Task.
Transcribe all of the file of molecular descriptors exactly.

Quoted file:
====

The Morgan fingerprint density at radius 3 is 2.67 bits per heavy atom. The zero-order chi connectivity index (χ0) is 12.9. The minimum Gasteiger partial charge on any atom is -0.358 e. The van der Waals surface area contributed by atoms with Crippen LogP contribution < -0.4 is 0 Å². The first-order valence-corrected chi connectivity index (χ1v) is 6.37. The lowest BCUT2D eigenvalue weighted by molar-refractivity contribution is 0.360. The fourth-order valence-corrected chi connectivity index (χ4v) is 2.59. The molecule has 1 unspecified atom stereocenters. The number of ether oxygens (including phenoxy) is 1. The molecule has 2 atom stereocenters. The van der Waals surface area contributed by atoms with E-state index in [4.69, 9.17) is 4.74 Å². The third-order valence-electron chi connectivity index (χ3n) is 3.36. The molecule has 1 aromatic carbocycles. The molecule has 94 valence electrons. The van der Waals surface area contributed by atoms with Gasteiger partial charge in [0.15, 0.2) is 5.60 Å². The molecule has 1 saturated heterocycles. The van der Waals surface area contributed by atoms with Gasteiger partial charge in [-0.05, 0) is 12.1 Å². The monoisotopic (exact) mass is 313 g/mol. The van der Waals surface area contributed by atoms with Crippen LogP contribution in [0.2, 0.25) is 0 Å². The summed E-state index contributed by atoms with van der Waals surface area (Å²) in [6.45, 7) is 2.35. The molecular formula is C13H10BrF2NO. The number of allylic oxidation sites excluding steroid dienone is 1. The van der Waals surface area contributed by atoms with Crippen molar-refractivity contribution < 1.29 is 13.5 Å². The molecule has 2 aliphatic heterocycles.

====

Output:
The Morgan fingerprint density at radius 3 is 2.67 bits per heavy atom. The zero-order chi connectivity index (χ0) is 12.9. The minimum Gasteiger partial charge on any atom is -0.358 e. The van der Waals surface area contributed by atoms with Crippen LogP contribution < -0.4 is 0 Å². The first-order valence-corrected chi connectivity index (χ1v) is 6.37. The lowest BCUT2D eigenvalue weighted by molar-refractivity contribution is 0.360. The fourth-order valence-corrected chi connectivity index (χ4v) is 2.59. The molecule has 1 unspecified atom stereocenters. The number of ether oxygens (including phenoxy) is 1. The molecule has 2 atom stereocenters. The van der Waals surface area contributed by atoms with E-state index in [4.69, 9.17) is 4.74 Å². The third-order valence-electron chi connectivity index (χ3n) is 3.36. The molecule has 1 aromatic carbocycles. The molecule has 94 valence electrons. The van der Waals surface area contributed by atoms with Gasteiger partial charge in [0.15, 0.2) is 5.60 Å². The molecule has 1 saturated heterocycles. The van der Waals surface area contributed by atoms with Gasteiger partial charge in [-0.05, 0) is 12.1 Å². The monoisotopic (exact) mass is 313 g/mol. The van der Waals surface area contributed by atoms with Crippen LogP contribution in [0.2, 0.25) is 0 Å². The summed E-state index contributed by atoms with van der Waals surface area (Å²) in [6.45, 7) is 2.35. The molecular formula is C13H10BrF2NO. The number of allylic oxidation sites excluding steroid dienone is 1. The van der Waals surface area contributed by atoms with Crippen molar-refractivity contribution < 1.29 is 13.5 Å². The molecule has 2 aliphatic heterocycles.